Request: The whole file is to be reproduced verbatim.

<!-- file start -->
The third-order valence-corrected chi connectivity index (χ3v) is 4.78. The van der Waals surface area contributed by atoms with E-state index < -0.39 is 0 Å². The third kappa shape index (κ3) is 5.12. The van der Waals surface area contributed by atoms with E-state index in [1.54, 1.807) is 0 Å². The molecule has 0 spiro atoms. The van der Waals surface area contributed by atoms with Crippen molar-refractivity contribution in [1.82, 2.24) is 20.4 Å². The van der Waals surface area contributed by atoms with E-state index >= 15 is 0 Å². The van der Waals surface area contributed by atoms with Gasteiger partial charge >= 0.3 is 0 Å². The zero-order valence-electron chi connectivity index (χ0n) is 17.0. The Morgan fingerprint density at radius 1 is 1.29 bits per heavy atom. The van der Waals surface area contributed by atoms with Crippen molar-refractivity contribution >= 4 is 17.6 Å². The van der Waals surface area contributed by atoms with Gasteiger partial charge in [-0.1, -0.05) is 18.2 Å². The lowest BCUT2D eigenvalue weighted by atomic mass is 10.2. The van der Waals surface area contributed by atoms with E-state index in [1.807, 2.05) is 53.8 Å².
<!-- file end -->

The third-order valence-corrected chi connectivity index (χ3v) is 4.78. The van der Waals surface area contributed by atoms with E-state index < -0.39 is 0 Å². The third kappa shape index (κ3) is 5.12. The van der Waals surface area contributed by atoms with E-state index in [1.54, 1.807) is 0 Å². The molecule has 0 spiro atoms. The van der Waals surface area contributed by atoms with Crippen molar-refractivity contribution in [1.82, 2.24) is 20.4 Å². The van der Waals surface area contributed by atoms with E-state index >= 15 is 0 Å². The van der Waals surface area contributed by atoms with Gasteiger partial charge >= 0.3 is 0 Å². The zero-order valence-electron chi connectivity index (χ0n) is 17.0. The Morgan fingerprint density at radius 1 is 1.29 bits per heavy atom. The van der Waals surface area contributed by atoms with Crippen molar-refractivity contribution >= 4 is 17.6 Å². The van der Waals surface area contributed by atoms with Gasteiger partial charge in [-0.1, -0.05) is 18.2 Å². The lowest BCUT2D eigenvalue weighted by atomic mass is 10.2. The van der Waals surface area contributed by atoms with E-state index in [1.807, 2.05) is 53.8 Å².